I concur. My one visit will probably be my last. Nothing was bad, but not one dish had any POW/BAM/WOW/ZING in the slightest.

Oct 05, 2014
djquinnc in Los Angeles Area

Chengdu Taste for Beginners

A small group of us are planning to dine at Chengdu Taste next Saturday, probably late afternoon/early evening.

1. I understand that there is more than one location now. Is there a difference/preference?

2. Any tips on mitigating the anticipated wait (good times to arrive, etc.)?

3. I think I have a good idea what I am getting into, in terms of spice level. Having said that, I have a ridiculously low tolerance for heat. Is it likely that I will be suffering the entire time? Still, I am willing to give it a shot as the flavors sound amazing.

Thanks in advance.

Oct 05, 2014
djquinnc in Los Angeles Area

Solo Business Trip to LA area - Recommendations?

A strong +1 for Pizzeria Mozza and an additional nudge towards Osteria Mozza, my favorite place in the city for solo dining.

Oct 05, 2014
djquinnc in Los Angeles Area

Alma or Orsa & Winston, if you could choose one?

I'm having a hard time remembering what the optional dishes were. I believe that one was a liver preparation of some sort.

Oct 03, 2014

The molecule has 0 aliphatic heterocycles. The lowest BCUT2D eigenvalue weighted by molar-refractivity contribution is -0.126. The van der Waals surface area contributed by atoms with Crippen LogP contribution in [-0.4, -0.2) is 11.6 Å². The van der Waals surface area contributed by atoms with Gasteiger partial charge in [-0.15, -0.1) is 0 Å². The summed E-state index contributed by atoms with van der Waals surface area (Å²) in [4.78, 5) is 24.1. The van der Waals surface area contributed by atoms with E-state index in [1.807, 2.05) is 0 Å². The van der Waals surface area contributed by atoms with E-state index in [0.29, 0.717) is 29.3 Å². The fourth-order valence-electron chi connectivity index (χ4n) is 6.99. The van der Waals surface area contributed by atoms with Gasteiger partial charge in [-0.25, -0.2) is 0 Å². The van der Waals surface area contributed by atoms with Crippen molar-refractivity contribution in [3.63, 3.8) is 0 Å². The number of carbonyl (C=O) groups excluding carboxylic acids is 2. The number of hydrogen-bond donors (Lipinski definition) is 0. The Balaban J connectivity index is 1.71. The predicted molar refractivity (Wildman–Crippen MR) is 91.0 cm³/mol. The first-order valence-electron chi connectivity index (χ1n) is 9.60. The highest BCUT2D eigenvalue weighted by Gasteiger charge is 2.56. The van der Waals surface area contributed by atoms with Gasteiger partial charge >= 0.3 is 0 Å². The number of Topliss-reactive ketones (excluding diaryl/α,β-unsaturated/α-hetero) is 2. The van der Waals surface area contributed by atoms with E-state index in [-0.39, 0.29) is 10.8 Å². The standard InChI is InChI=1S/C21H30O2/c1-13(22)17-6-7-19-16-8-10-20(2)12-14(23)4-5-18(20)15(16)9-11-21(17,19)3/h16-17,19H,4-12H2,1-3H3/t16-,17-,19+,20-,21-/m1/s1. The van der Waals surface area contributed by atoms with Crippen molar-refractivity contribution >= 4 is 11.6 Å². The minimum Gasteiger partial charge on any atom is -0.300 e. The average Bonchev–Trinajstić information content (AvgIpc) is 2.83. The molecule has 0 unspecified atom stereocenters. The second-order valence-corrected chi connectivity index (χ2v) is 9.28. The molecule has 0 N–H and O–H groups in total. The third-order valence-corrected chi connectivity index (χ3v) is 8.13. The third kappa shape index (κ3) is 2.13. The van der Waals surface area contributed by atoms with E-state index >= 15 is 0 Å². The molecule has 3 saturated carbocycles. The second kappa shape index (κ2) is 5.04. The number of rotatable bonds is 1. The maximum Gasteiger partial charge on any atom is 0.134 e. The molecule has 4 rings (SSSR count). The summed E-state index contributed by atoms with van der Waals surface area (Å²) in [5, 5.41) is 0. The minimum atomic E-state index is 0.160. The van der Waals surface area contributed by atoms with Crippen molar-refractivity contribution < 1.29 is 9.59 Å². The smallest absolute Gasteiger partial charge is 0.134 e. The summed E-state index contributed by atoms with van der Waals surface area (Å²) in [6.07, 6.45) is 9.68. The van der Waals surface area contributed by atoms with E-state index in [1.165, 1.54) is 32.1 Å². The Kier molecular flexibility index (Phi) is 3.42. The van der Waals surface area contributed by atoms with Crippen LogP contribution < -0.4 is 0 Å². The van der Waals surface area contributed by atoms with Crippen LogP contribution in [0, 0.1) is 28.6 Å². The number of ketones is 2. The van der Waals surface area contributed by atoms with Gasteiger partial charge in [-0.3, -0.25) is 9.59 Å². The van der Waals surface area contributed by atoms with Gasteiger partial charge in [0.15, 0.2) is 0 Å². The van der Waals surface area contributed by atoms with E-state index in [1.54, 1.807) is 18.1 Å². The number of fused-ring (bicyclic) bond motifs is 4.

djquinnc in Los Angeles Area

Alma or Orsa & Winston, if you could choose one?

We had the five course. We were just about sated, but could have easily gone with a lengthier option or taken advantage of some of the optional add-ons.

Qualifier: I do not have a massive appetite, nor do I enjoy feeling like I have dined past a comfortable limit.

Oct 03, 2014
djquinnc in Los Angeles Area

Michelin New York 2015 results

Sincerest apologies if my mention of the geographical location sounded like a dig. Wasn't meant to be, although I can see how it would read like one.

Oct 03, 2014
djquinnc in Manhattan

Michelin New York 2015 results

This is the mind boggler for me. Annisa is one of the places I long to return on each visit to NYC. I might be speaking out of turn, but how does Annisa not get elevated to two stars while a Thai place in Queens with pictures on the menu receive one? Michelin seems decidedly unreliable at this point. I want to give Anita Lo a hug.

Won't be returning to Per Se

Agreed that it all boils down to personal taste.